Still, I understand where you're coming from, and it's unfortunate that this would happen.

The Mass Effect franchise is consistently inconsistent.

Stormwaltz:
Hey folks. A quick note: "element zero" is a human nickname. It should not be interpreted to mean eezo is a literal element. In the in-game codex, it's referred to with the deliberately vague term "material."

When subjected to an electrical current, the rare material dubbed element zero, or "eezo", emits a dark energy field that raises or lowers the mass of all objects within it. This "mass effect" is used in countless ways, from generating artificial gravity to manufacturing high-strength construction materials. It is most prominently used to enable faster-than-light space travel.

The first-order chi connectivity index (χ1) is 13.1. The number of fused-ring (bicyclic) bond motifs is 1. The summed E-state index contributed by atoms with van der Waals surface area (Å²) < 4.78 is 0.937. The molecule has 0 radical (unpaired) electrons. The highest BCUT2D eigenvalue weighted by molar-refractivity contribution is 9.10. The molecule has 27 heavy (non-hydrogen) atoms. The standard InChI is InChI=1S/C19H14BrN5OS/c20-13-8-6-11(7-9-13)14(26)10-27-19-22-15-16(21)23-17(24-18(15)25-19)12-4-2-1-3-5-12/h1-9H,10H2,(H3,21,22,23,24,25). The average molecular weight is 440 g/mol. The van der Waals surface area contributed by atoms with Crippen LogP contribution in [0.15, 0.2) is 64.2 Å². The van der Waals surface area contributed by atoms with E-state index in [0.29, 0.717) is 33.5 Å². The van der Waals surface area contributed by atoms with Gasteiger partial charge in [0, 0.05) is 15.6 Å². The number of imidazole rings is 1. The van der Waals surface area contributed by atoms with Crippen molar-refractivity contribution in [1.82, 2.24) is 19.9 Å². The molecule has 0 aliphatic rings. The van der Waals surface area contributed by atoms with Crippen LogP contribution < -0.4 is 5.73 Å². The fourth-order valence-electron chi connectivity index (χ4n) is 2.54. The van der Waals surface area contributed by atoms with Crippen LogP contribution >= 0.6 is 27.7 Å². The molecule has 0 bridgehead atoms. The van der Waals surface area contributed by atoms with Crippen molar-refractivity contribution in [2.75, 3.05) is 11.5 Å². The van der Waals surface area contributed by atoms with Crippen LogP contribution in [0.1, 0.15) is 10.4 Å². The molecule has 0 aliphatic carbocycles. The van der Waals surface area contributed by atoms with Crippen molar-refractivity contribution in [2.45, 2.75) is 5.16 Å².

Eezo is generated when solid matter, such as a planet, is affected by the energy of a star going supernova. The material is common in the asteroid debris that orbit neutron stars and pulsars. These are dangerous places to mine, requiring extensive use of robotics, telepresence, and shielding to survive the incredible radiation from the dead star... (snip)

It is "unobtainium" (i.e., made-up BS). But it's most emphatically NOT an element. I helped develop the tech base and wrote all the ME1 codex entries, so I can speak with some authority on that. :)

Mimsofthedawg:
It's actually mentioned that most of the Turian fleet was destroyed in the Battle of the Citadel by the Geth...